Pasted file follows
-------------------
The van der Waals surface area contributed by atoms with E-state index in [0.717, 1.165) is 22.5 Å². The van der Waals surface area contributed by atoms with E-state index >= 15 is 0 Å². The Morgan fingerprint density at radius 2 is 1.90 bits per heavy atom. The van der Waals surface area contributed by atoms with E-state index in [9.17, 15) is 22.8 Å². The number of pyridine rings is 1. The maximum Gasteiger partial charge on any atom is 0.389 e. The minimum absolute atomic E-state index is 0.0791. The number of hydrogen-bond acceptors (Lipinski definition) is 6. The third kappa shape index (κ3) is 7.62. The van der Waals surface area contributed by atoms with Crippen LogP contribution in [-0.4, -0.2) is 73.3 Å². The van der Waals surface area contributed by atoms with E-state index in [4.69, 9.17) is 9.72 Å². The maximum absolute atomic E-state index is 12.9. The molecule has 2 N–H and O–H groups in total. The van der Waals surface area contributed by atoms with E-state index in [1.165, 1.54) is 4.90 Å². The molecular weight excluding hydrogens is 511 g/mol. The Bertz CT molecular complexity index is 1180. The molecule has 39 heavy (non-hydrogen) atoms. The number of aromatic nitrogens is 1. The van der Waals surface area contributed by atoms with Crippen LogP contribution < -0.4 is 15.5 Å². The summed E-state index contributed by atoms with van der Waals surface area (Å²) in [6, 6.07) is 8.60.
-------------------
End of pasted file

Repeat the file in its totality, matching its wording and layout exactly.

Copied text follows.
The van der Waals surface area contributed by atoms with E-state index in [0.717, 1.165) is 22.5 Å². The van der Waals surface area contributed by atoms with E-state index >= 15 is 0 Å². The Morgan fingerprint density at radius 2 is 1.90 bits per heavy atom. The van der Waals surface area contributed by atoms with E-state index in [9.17, 15) is 22.8 Å². The number of pyridine rings is 1. The maximum Gasteiger partial charge on any atom is 0.389 e. The minimum absolute atomic E-state index is 0.0791. The number of hydrogen-bond acceptors (Lipinski definition) is 6. The third kappa shape index (κ3) is 7.62. The van der Waals surface area contributed by atoms with Crippen LogP contribution in [-0.4, -0.2) is 73.3 Å². The van der Waals surface area contributed by atoms with E-state index in [4.69, 9.17) is 9.72 Å². The maximum absolute atomic E-state index is 12.9. The molecule has 2 N–H and O–H groups in total. The van der Waals surface area contributed by atoms with E-state index in [1.165, 1.54) is 4.90 Å². The molecular weight excluding hydrogens is 511 g/mol. The Bertz CT molecular complexity index is 1180. The molecule has 39 heavy (non-hydrogen) atoms. The number of aromatic nitrogens is 1. The van der Waals surface area contributed by atoms with Crippen LogP contribution < -0.4 is 15.5 Å². The summed E-state index contributed by atoms with van der Waals surface area (Å²) in [6, 6.07) is 8.60.